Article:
Father Ignatius was taken aback at what he’d just heard and moved backwards in his chair still holding the package and looking at Lana in puzzlement.

“He is blind Father … he’s born blind … something to do with his mother’s addictions …” continued Lana calmly.

“I see …” said the priest, and quickly bit his lip at the inappropriateness of what he’d just said.

“He’s been at the adoption society since he was born … and no one had ever even bothered to consider him …” said Lana.

Gerry Hedge sat in the sofa saying nothing. Lana continued.

“I fell in love with him the moment I saw him …” she said, “even though the staff at the adoption society tried to discourage us … saying that he’ll require a lot of care and attention …”

“We’ll make damn sure he gets all the care and attention he needs …” declared Gerry sitting beside her, “he’ll go short of nothing I assure you Father … we’ll make sure of that … mark my word!”

“I am sure you are right …” said Father Ignatius “and I look forward to having him as one of the Altar servers in due course …”

“Ah … but first we must discuss the Baptism arrangements …” said Gerry standing up, “now what will it be Father … a glass of French Champagne or the best 12 years old single malt whisky to ever leave Scotland?”


  1. It is a tender story. Having had 5 children and knowing each as an individual,praise God, I wonder why those adopting passover those with special needs. Just imagine what is being missed by not tapping into the special abilities of this gifts of heaven! Thank you! Cathy

  2. Beautiful story, Victor. Thanks for sharing it. I agree with Cathy about special needs children being passed over for adoption, or worse being aborted. Any patent with a special needs child will tell you of the joy they bring.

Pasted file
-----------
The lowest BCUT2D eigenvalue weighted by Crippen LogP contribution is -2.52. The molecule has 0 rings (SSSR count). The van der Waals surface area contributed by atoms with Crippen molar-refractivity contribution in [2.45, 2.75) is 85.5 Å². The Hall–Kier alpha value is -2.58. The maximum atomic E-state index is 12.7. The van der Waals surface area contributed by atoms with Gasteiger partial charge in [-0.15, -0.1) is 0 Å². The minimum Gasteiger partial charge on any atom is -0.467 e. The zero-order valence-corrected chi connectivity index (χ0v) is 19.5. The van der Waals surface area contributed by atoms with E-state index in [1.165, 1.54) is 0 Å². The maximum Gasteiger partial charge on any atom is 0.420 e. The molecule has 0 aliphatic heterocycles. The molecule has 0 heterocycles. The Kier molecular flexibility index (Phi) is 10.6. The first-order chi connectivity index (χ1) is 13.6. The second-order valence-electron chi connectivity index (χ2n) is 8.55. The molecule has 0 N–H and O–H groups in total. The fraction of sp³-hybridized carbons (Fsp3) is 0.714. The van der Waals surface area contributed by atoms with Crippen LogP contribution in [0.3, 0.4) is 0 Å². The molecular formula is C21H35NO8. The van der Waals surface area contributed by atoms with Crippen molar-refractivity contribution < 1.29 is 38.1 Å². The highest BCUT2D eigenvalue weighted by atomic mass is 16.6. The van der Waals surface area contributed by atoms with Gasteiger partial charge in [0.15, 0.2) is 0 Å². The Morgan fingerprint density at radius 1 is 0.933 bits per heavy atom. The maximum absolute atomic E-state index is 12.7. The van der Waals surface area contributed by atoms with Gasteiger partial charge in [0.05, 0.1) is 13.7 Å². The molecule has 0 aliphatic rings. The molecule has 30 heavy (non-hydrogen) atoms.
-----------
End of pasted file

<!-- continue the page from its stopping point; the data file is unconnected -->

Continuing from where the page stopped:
3. I have a great niece who is special needs, and Victor the love she shares with us is so pure, so special and I have never known such a gentle or kind child.....:-) Hugs

  4. A very moving story. And one that inspires to care for and love all those with disabilities - not just family members.

    God Bless.

  5. The story and the song were both very moving. I found it ironic that the song has such a cheerful melody but such sorrowful words.

    Thank you for your kind comment on my blog. I loved the story of the priest who cut the vagrant's toenails. I hope that I will be that loving and humble one day.

  6. Greetings Cathy, Karinann, Bernie, Michael and Sarah,

    It's so nice to see so many of you here commenting on this story. It's heartbreaking when you hear of so many children left with adoption agencies and not taken up because they are not "perfect" in every way. Yet, as you say, they have so much to offer.

    God bless you all and your families too. Thanx for visiting me again.

  7. What a beautiful, heartwarming story, Victor. I read it very slowly since I am still on vacation ;)

  8. Greetings Mary,

    How kind of you to visit here whilst you're on holiday. I hope you're having a great relaxing time with your family.

    God bless you all always.



God bless you.